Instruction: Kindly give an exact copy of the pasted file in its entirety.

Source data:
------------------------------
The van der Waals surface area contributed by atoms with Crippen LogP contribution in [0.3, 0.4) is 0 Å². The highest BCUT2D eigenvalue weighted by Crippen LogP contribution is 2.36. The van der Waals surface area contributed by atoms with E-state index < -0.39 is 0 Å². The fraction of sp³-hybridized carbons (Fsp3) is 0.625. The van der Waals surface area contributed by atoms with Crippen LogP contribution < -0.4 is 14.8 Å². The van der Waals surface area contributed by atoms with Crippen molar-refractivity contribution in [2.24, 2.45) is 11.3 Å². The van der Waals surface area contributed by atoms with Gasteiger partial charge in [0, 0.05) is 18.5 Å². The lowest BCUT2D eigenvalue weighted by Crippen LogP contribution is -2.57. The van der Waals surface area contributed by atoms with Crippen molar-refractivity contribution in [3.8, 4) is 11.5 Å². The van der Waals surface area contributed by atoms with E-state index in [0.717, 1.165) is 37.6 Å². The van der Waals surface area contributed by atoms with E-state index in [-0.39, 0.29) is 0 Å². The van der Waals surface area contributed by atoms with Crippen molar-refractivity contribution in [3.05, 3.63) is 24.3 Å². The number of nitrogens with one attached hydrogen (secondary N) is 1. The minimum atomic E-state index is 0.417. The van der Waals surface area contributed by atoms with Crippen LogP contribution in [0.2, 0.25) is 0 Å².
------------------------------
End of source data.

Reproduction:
The van der Waals surface area contributed by atoms with Crippen LogP contribution in [0.3, 0.4) is 0 Å². The highest BCUT2D eigenvalue weighted by Crippen LogP contribution is 2.36. The van der Waals surface area contributed by atoms with E-state index < -0.39 is 0 Å². The fraction of sp³-hybridized carbons (Fsp3) is 0.625. The van der Waals surface area contributed by atoms with Crippen LogP contribution < -0.4 is 14.8 Å². The van der Waals surface area contributed by atoms with Crippen molar-refractivity contribution in [2.24, 2.45) is 11.3 Å². The van der Waals surface area contributed by atoms with Gasteiger partial charge in [0, 0.05) is 18.5 Å². The lowest BCUT2D eigenvalue weighted by Crippen LogP contribution is -2.57. The van der Waals surface area contributed by atoms with Crippen molar-refractivity contribution in [3.8, 4) is 11.5 Å². The van der Waals surface area contributed by atoms with E-state index in [0.717, 1.165) is 37.6 Å². The van der Waals surface area contributed by atoms with E-state index in [-0.39, 0.29) is 0 Å². The van der Waals surface area contributed by atoms with Crippen molar-refractivity contribution in [3.05, 3.63) is 24.3 Å². The number of nitrogens with one attached hydrogen (secondary N) is 1. The minimum atomic E-state index is 0.417. The van der Waals surface area contributed by atoms with Crippen LogP contribution in [0.2, 0.25) is 0 Å².